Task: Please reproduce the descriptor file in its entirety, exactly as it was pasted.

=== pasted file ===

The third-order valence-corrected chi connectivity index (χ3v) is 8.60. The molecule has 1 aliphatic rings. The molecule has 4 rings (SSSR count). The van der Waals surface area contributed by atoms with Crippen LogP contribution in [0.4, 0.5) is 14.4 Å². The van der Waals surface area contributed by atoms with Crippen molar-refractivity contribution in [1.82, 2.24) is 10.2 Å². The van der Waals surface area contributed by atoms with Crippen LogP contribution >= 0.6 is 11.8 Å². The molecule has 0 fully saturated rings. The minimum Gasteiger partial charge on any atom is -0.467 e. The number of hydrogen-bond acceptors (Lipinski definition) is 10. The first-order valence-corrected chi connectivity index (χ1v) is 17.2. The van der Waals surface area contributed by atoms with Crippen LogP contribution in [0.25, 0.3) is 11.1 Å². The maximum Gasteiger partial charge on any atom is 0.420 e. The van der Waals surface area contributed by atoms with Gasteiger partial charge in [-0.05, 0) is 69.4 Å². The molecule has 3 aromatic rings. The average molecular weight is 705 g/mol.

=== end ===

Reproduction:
The third-order valence-corrected chi connectivity index (χ3v) is 8.60. The molecule has 1 aliphatic rings. The molecule has 4 rings (SSSR count). The van der Waals surface area contributed by atoms with Crippen LogP contribution in [0.4, 0.5) is 14.4 Å². The van der Waals surface area contributed by atoms with Crippen molar-refractivity contribution in [1.82, 2.24) is 10.2 Å². The van der Waals surface area contributed by atoms with Crippen LogP contribution >= 0.6 is 11.8 Å². The molecule has 0 fully saturated rings. The minimum Gasteiger partial charge on any atom is -0.467 e. The number of hydrogen-bond acceptors (Lipinski definition) is 10. The first-order valence-corrected chi connectivity index (χ1v) is 17.2. The van der Waals surface area contributed by atoms with Crippen LogP contribution in [0.25, 0.3) is 11.1 Å². The maximum Gasteiger partial charge on any atom is 0.420 e. The van der Waals surface area contributed by atoms with Gasteiger partial charge in [-0.05, 0) is 69.4 Å². The molecule has 3 aromatic rings. The average molecular weight is 705 g/mol.